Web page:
Sunday, July 12, 2015

The Portland Bay Settlement: Being the history of Portland, Victoria from 1800 to 1851 by Noel F. Learmonth.

The Portland Bay Settlement: Being the history of Portland, Victoria from1800 to 1851 by Noel F. Learmonth. Hardcover book (no dust jacket) published by The Historical Committee of Portland 1934, 285 pages with a few black and white photographs, illustrations and maps.

FOREWORD: Turning over old records yields many pleasing thoughts and arouses many gratifying memories. The placing of such records in an imperishable form where they can be referred to at any time and a renewed enjoyment experienced is one of the most praiseworthy of human efforts. It, in fact, savours strongly of that ancestor worship which distinguishes us from the dumb beast and has uplifted the whole human race. Within these pages Mr. Learmonth has gathered together such an amazing array of facts and figures relating to those pioneers who built up the south-western part of Victoria, so long fondly known as Portland Bay, that one stands amazed at his tirelessness and industry. The happenings of those early days, rough as were the conditions and meagre as were the rewards, are placed before us in an admirably interesting and attractive way, causing the hardships to be forgotten and the brighter side only of the lives of our fore-runners to be realised. 

1934, the year that this book was published, is not really that long after the history that the book is about, took place. 83 years is all it took for all of the ingredients to be gathered, pickled, brewed and bottled. It then took another 81 long years for this book seller to find it (...not that I was particularly looking for it for the 81 years...and it was more like a 'stumble upon it' than a 'find it'...and NO, i'm not that old...) and fully appreciate it's historic and $$$ value.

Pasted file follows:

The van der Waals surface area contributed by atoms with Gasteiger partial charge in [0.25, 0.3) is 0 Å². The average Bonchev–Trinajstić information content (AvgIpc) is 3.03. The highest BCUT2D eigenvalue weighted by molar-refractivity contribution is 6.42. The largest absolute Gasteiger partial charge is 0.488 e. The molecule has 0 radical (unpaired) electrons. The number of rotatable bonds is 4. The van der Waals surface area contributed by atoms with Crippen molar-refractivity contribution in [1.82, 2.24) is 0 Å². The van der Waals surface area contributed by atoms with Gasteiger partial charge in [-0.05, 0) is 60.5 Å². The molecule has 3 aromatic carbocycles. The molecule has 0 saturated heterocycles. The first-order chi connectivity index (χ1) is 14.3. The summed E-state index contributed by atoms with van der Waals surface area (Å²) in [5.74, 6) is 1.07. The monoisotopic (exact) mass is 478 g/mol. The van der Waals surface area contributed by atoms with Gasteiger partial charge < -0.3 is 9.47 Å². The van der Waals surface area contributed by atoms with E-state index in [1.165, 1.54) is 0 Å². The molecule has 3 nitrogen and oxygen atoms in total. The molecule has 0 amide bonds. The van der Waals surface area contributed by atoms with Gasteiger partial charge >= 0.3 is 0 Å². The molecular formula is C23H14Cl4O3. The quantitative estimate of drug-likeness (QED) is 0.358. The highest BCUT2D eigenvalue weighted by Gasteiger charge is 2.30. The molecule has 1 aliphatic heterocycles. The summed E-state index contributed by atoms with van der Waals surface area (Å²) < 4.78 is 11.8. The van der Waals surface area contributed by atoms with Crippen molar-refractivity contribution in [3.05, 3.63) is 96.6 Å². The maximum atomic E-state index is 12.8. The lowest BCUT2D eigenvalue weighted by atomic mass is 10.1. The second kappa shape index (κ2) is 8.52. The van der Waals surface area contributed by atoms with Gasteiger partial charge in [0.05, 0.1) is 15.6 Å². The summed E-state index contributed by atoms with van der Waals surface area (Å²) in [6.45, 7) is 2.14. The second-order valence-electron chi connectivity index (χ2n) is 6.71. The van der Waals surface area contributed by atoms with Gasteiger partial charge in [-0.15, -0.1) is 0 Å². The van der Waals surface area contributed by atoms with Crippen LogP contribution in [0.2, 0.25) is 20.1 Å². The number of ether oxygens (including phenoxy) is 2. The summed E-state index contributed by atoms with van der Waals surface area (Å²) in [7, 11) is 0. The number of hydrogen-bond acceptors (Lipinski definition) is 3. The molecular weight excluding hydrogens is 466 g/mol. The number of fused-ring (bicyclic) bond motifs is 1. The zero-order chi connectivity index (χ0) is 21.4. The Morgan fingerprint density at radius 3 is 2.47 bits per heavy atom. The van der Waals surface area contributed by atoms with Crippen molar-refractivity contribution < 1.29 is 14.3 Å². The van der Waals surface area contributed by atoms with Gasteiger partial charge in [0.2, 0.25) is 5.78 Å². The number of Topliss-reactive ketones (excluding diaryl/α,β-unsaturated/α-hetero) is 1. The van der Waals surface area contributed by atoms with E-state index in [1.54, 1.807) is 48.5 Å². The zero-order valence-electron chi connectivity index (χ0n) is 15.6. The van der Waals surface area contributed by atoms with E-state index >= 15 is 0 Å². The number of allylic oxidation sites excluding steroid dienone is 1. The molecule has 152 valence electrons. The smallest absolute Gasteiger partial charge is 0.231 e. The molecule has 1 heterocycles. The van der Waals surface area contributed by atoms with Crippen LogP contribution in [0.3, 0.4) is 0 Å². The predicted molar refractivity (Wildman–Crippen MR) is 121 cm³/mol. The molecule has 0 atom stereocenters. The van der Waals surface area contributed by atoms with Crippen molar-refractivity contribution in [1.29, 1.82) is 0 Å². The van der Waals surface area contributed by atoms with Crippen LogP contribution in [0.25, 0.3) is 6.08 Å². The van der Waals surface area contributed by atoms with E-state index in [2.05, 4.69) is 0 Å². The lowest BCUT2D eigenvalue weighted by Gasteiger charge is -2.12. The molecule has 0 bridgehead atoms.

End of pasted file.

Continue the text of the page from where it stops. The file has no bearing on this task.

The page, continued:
Often when unearthing this sort of vintage local history, you/I need to consider how accurate is the history by todays standards of diligent research and processes. If it's complete rubbish and obviously someone's historical fantasy, then no one will be interested... especially rare book buyers 81 years after the initial bottling. According to my sources of people who know about these sort of things, this title has stood up nicely over time, and is still looked upon as being a good source of information about the area concerned. It was reprinted in the 1980s which I think is a good indicator that the book has held it's interest and relevance, but apparently the reprint is slightly lacking in quality re the reproduction of photos*, hence the $$$ value of this earlier edition.

*I haven't seen the reproduction so this comment is based upon rumour and innuendo...

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